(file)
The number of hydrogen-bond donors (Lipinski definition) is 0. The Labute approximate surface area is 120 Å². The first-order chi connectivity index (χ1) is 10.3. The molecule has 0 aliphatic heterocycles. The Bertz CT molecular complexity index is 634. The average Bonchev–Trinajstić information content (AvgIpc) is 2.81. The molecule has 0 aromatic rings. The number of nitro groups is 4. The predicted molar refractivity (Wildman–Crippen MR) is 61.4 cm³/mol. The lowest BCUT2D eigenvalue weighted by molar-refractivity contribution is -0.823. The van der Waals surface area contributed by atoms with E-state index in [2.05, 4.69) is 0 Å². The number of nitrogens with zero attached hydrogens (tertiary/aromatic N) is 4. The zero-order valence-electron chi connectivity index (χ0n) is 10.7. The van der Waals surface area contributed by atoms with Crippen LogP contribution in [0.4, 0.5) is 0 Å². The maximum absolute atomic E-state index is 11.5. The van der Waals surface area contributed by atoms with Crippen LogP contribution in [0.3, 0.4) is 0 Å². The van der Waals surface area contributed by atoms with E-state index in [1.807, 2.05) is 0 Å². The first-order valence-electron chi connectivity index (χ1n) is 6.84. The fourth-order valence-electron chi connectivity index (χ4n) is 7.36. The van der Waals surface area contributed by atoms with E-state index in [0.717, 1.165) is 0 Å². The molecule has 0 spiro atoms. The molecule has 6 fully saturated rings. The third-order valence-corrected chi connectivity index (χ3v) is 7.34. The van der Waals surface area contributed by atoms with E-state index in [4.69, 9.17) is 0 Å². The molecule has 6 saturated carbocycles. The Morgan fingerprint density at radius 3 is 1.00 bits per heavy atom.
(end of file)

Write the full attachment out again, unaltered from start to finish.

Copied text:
The number of hydrogen-bond donors (Lipinski definition) is 0. The Labute approximate surface area is 120 Å². The first-order chi connectivity index (χ1) is 10.3. The molecule has 0 aliphatic heterocycles. The Bertz CT molecular complexity index is 634. The average Bonchev–Trinajstić information content (AvgIpc) is 2.81. The molecule has 0 aromatic rings. The number of nitro groups is 4. The predicted molar refractivity (Wildman–Crippen MR) is 61.4 cm³/mol. The lowest BCUT2D eigenvalue weighted by molar-refractivity contribution is -0.823. The van der Waals surface area contributed by atoms with E-state index in [2.05, 4.69) is 0 Å². The number of nitrogens with zero attached hydrogens (tertiary/aromatic N) is 4. The zero-order valence-electron chi connectivity index (χ0n) is 10.7. The van der Waals surface area contributed by atoms with Crippen LogP contribution in [0.4, 0.5) is 0 Å². The maximum absolute atomic E-state index is 11.5. The van der Waals surface area contributed by atoms with Crippen LogP contribution in [0.3, 0.4) is 0 Å². The van der Waals surface area contributed by atoms with E-state index in [1.807, 2.05) is 0 Å². The first-order valence-electron chi connectivity index (χ1n) is 6.84. The fourth-order valence-electron chi connectivity index (χ4n) is 7.36. The van der Waals surface area contributed by atoms with E-state index in [0.717, 1.165) is 0 Å². The molecule has 0 spiro atoms. The molecule has 6 fully saturated rings. The third-order valence-corrected chi connectivity index (χ3v) is 7.34. The van der Waals surface area contributed by atoms with E-state index in [4.69, 9.17) is 0 Å². The molecule has 6 saturated carbocycles. The Morgan fingerprint density at radius 3 is 1.00 bits per heavy atom.